Many of the lads I speak to, especially the young ones, are embarrassed to talk about their fear and family.

It's easier to put on a brave face and banter with their friends.

Except for one friend, whose job in the army is to listen to troops and provide comfort.

Each unit has a padre, who visits the troops in the camp as well as in the Forward Operating Bases (FOBs), smaller bases of patrolling soldiers on the ground.

They provide an outlet for stories, worries or just a friendly chat and they do favours for soldiers, finding them little things they miss from home, such as Pringles or Ribena.

They're comforting to talk to, even for me. Chatting over tea in the chapel at Camp Bastian, they ask as many questions about me as I do them.

The first room in the chapel has comfy chairs and the walls are lined with books. Bible study sessions are held here twice a week. In the back section, plastic chairs are lined up like pews. A spiral of barbed wire hangs from the ceiling like a crown of thorns and an altar is laid out for services, of which there are four on Sundays.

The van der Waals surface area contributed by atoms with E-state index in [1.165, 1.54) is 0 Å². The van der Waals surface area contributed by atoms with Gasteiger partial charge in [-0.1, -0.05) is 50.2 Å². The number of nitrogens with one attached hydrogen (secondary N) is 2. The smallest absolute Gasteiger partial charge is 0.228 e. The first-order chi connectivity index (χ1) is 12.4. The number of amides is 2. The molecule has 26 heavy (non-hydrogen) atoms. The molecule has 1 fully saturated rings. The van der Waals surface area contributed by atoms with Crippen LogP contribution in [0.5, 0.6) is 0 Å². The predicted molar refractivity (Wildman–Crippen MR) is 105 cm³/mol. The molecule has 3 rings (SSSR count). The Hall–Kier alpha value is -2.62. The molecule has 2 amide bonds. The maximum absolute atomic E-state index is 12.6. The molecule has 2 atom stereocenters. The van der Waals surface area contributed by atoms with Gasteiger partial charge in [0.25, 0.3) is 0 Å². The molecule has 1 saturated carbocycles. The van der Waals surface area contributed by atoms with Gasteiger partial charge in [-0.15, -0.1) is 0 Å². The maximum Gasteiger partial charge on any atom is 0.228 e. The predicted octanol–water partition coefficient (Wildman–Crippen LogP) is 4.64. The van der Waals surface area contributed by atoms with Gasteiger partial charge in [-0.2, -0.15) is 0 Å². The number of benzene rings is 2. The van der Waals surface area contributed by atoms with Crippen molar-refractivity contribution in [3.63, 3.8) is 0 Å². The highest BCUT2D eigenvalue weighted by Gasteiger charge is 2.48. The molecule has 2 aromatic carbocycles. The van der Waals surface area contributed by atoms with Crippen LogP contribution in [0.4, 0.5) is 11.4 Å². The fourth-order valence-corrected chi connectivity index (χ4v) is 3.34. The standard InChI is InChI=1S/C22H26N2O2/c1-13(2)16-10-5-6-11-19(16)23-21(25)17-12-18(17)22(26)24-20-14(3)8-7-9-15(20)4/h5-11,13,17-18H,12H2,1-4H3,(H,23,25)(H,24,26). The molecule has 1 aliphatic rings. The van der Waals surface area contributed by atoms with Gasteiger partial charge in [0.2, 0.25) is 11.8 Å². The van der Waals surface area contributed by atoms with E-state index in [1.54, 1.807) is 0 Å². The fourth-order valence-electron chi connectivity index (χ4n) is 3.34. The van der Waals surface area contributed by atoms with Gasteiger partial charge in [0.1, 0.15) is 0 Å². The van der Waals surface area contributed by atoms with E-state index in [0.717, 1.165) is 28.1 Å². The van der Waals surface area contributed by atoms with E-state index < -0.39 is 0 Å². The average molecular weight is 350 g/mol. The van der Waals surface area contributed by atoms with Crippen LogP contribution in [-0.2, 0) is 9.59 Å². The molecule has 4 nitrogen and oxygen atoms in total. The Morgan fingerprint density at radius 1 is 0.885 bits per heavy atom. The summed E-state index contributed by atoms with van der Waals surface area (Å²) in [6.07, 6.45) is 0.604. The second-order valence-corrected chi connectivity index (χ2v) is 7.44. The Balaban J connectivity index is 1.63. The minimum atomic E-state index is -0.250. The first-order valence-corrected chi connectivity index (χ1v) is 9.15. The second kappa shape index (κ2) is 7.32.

We join the padres during one of their regular get togethers. Someone has to care for the carers too, I'm told.

One of the padres shows me a board with 49 photos pinned to it, alongside a cross and quote from the book of John: "Greater love has no one than this..." (15:13) These are British soldiers lost during Operation Herrick 12. It's higher than expected and the padre is downhearted as he adds the 50th photo to the wall - that of Lance Corporal Jordan Bancroft, of 1st Battalion The Duke of Lancaster's Regiment, who was shot in an exchange of fire with insurgents on August 21.

My host points out one of his unit on the board. The different badges show the respective units and the range of soldiers lost. It is also easy to see which units have had a particularly tough tour.